The Final Days of My Science Textbook

I love textbooks.  I have always loved textbooks.  When starting University (dinosaurs roamed a dark and fiery Earth) I purchased my first texts.  When I was in high school I was given textbooks. But these had missing pages, rips and a list of scribbled-out names from the eight previous “owners”.

My first purchased textbooks were all mine.  They were about topics I was excited to learn.  The covers were glass-hard and the pages were crisp and smelled fresh-printed and new.  For a geek, this was a great time.

One of these texts had an important diagram, which is one way of picturing the entire universe – unalterable and timeless.  This picture is the Periodic Table.  I still find myself capitalizing the term, because of its importance as an edifice of human understanding.

Today, several tens of millions of these textbooks became out-of-date.  Today a group of Russian, American and Japanese scientists completed the seventh row of the Periodic Table by reporting the discovery of four new elements. Besides being a great accomplishment of modern science, this event also has implications for how we think about knowledge / content in a modern world.

For me, this event underlines several important points.  Technology is out-pacing traditional ways of communicating content.  Science texts are out-dated before they are printed.  Further, because this content is communicated globally and instantly, I don’t need a traditional teacher to find and disseminate this information.  Instead, I need a guide to help me through the implications of this new information.  Finally, I need to think about how new technologies and scientific breakthroughs are changing the world.  This includes changes in media, computing, student needs, classroom development and the use of textbooks.

I recently cleaned out my storage room.  I found those University texts and flipped through a few of them. I threw most of them out. Although I felt a little sad and nostalgic, I knew it was for the best.  They were a little mouldy and out-of-date. The pace of change needs a digital format to keep up with all the changes. I suppose a new love of mine is the internet.

So, I suppose I love (and loved) the information more than the form it comes in.

Four New Elements

Stella’s Stunners – Non-Routine Problems for Grades 6-12

One of the prevailing themes at the Ed. Tech Teacher iPad summit that the NGL Tech Coaches had the privilege of attending in November, was the concept of “indispensability”  – that sought-after state of being able to do something that is not only key to being successful in your job, but that also cannot be done by someone (or something) else in a more efficient, less expensive manner.

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“Am I indispensable”? – I guess it depends, to whom and in which context I pose the question…and honestly, I’m not sure I’m brave enough to ask it out loud… but it is a question that bears asking in a society on the cusp of another industrial revolution.  We find ourselves in a world where technology allows us to do for ourselves many things that, previously, we would have paid someone else to do for us – pump and pay for gas; scan and pay for groceries; edit and produce video recordings; send files, images, and documents to anyone, anywhere,  in a matter of seconds… the list grows longer as advances in computer technology abound.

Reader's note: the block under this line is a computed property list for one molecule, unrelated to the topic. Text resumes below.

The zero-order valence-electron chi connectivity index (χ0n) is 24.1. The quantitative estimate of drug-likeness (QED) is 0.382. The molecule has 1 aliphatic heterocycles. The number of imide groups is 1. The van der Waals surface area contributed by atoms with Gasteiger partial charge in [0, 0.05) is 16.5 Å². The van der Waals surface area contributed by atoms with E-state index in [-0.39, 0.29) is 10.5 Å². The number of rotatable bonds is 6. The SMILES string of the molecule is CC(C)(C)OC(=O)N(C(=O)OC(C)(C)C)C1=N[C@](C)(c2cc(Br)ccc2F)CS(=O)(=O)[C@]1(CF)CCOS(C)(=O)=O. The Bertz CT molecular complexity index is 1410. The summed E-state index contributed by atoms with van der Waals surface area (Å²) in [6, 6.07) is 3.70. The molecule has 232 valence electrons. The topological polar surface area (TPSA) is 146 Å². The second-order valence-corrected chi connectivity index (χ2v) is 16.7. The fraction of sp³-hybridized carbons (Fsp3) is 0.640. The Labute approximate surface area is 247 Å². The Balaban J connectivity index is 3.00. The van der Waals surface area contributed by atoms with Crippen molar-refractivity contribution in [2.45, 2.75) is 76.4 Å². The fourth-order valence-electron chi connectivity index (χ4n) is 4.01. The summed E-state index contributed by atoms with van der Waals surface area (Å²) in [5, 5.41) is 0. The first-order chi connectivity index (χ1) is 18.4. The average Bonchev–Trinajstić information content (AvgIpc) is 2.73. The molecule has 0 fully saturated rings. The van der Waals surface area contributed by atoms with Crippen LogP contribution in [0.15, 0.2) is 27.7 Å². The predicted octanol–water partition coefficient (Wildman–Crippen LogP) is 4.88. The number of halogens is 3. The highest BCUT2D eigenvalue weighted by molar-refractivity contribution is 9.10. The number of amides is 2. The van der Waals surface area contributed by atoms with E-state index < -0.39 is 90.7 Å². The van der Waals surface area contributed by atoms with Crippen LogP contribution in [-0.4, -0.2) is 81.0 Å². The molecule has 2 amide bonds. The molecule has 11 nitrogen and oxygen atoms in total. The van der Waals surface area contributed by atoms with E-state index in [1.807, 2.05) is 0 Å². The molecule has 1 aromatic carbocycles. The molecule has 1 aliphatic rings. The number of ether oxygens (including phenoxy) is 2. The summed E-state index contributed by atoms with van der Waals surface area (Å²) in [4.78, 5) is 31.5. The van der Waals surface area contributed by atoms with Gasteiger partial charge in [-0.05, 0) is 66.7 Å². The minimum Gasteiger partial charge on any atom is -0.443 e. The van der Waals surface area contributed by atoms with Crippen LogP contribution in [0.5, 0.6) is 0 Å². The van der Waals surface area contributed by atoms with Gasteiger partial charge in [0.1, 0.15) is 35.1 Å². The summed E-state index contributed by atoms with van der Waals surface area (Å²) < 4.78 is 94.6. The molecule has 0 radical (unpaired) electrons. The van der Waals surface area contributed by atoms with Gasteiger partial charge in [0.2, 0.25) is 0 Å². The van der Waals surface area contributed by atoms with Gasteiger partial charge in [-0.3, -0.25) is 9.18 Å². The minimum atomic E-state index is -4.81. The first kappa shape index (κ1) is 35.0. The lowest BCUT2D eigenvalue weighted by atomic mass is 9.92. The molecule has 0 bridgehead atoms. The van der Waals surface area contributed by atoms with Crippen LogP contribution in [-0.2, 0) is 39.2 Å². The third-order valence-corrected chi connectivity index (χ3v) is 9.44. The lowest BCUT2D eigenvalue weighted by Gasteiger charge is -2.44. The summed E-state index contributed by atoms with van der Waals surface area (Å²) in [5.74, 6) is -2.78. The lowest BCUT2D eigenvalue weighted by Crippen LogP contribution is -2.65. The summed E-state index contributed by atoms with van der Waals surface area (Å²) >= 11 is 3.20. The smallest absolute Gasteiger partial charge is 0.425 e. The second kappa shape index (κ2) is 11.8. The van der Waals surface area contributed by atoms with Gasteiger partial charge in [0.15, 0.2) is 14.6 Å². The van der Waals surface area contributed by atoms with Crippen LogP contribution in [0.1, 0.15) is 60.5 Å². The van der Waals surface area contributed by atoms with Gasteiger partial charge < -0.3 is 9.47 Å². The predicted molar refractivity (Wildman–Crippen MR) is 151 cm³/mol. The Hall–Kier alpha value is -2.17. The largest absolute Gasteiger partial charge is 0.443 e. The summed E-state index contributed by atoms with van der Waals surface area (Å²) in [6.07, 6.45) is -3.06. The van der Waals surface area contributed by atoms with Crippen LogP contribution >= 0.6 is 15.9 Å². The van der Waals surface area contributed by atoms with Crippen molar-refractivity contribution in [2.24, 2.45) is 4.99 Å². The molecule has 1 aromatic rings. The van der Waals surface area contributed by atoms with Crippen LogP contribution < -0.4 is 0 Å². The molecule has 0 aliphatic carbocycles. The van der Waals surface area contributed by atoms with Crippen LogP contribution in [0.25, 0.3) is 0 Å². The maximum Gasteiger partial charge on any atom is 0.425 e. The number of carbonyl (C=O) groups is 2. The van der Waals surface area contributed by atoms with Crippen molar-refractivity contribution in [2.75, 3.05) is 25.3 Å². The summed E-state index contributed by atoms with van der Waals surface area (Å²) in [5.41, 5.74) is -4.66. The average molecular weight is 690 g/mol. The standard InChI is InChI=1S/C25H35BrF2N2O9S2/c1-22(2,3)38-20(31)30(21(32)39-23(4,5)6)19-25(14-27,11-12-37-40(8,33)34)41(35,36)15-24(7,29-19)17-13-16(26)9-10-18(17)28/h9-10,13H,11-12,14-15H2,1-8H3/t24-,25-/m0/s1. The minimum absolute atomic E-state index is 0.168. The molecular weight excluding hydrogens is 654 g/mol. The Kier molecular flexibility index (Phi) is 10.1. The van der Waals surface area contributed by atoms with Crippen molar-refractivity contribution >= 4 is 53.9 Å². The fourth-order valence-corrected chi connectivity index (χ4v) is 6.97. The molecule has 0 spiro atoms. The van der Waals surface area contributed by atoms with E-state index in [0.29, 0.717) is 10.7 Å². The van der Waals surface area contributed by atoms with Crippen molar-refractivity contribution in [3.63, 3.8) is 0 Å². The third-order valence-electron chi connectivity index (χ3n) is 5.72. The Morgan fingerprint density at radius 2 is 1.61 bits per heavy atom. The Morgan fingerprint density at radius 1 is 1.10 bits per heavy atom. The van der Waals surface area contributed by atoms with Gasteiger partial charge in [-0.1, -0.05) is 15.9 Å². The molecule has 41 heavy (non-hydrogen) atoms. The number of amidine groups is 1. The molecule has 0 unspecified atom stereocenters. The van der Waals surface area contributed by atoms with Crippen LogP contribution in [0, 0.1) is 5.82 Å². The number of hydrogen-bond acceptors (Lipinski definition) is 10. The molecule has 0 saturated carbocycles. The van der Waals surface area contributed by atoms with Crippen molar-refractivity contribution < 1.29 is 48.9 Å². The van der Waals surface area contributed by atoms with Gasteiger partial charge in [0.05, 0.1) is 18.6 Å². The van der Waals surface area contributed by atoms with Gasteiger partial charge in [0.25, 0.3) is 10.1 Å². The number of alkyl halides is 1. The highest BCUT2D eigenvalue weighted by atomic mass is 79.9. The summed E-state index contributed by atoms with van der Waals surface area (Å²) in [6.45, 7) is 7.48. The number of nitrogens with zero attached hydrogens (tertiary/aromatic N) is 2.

In the not too distant future, the best-paying, most secure, most satisfying jobs will be reserved for those who can corner the market on indispensability – that is, who can do things that computers cannot do faster, more efficiently, more accurately and with less expense.

Of course, there are many things that human beings, with their instinct, intellect, emotional intelligence and nuanced communication skills can do, that machines will never be able to do.  One of the many skills that humans have that computers cannot be programmed to mimic, is the ability to solve non-routine problems.  Non routine problems are those that cannot be solved by the application of a set of procedures (an algorithm), but instead require the application of a range and variety of strategies  or “heuristics” that may lead us to a solution… we engage in “non-routine” problem solving when we don’t know what to do, where to begin, or if an answer may even be found.

Non-routine problems “are presented with no hints as to what methods or skills will be needed to solve them. Some may seem to have insufficient given information or even contradictory information. They are not straightforward, and it is not always clear that they even have a solution. Thus they are intended to leave the solver not knowing, at first anyway, what to do. Note that the problems society faces — providing a trustworthy voting process, feeding the world, getting out of Afghanistan, or cleaning up oil spills — reflect exactly this sort of quandary, problems where we do not know, at the outset, how to go about solving them, or whether they can be solved at all.”  (Crawford, Rudd.  What Students Can Gain From Problem Solving.  Retrieved from http://www.ohiorc.org/for/math/stella/background/problem_solving.aspx.

Connie Ransberry (Grade 4/5 teacher at Milverton P.S.) recently shared with me an outstanding resource on the topic of non-routine problems.    Check out “Stella’s Stunners”  (link below) – a collection of Non-Routine problems,  with sample solutions,  posted by the Ohio Resource Center :

Stella’s Stunners – Non Routine Problems for Grades 6-12Screen Shot 2016-01-04 at 2.17.16 PM